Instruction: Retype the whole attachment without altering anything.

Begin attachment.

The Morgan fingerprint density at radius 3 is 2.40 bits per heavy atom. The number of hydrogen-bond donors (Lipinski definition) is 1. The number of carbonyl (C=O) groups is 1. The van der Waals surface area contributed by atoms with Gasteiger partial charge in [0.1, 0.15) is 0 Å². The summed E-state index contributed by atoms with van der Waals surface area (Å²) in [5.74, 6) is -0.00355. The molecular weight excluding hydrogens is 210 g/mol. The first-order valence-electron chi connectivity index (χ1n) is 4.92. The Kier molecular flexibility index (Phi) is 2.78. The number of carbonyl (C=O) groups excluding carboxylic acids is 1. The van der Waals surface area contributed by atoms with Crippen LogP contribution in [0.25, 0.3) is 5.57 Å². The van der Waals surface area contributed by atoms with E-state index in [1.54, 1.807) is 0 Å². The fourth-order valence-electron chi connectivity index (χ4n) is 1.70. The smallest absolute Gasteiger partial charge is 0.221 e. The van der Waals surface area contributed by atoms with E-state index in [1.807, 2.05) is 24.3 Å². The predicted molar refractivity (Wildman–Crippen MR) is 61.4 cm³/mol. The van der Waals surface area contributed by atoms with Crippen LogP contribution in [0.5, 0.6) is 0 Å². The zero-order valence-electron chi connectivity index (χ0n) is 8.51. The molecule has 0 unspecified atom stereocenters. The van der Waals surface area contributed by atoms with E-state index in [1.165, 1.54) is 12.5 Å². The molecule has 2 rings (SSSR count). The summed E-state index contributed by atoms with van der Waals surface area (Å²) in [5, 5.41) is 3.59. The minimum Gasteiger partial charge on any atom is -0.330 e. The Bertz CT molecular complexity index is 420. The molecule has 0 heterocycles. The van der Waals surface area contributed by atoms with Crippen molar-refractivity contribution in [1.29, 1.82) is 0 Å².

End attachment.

The Morgan fingerprint density at radius 3 is 2.40 bits per heavy atom. The number of hydrogen-bond donors (Lipinski definition) is 1. The number of carbonyl (C=O) groups is 1. The van der Waals surface area contributed by atoms with Gasteiger partial charge in [0.1, 0.15) is 0 Å². The summed E-state index contributed by atoms with van der Waals surface area (Å²) in [5.74, 6) is -0.00355. The molecular weight excluding hydrogens is 210 g/mol. The first-order valence-electron chi connectivity index (χ1n) is 4.92. The Kier molecular flexibility index (Phi) is 2.78. The number of carbonyl (C=O) groups excluding carboxylic acids is 1. The van der Waals surface area contributed by atoms with Crippen LogP contribution in [0.25, 0.3) is 5.57 Å². The van der Waals surface area contributed by atoms with E-state index in [1.54, 1.807) is 0 Å². The fourth-order valence-electron chi connectivity index (χ4n) is 1.70. The smallest absolute Gasteiger partial charge is 0.221 e. The van der Waals surface area contributed by atoms with E-state index in [1.807, 2.05) is 24.3 Å². The predicted molar refractivity (Wildman–Crippen MR) is 61.4 cm³/mol. The van der Waals surface area contributed by atoms with Crippen LogP contribution in [0.5, 0.6) is 0 Å². The zero-order valence-electron chi connectivity index (χ0n) is 8.51. The molecule has 0 unspecified atom stereocenters. The van der Waals surface area contributed by atoms with E-state index in [1.165, 1.54) is 12.5 Å². The molecule has 2 rings (SSSR count). The summed E-state index contributed by atoms with van der Waals surface area (Å²) in [5, 5.41) is 3.59. The minimum Gasteiger partial charge on any atom is -0.330 e. The Bertz CT molecular complexity index is 420. The molecule has 0 heterocycles. The van der Waals surface area contributed by atoms with Crippen molar-refractivity contribution in [1.29, 1.82) is 0 Å².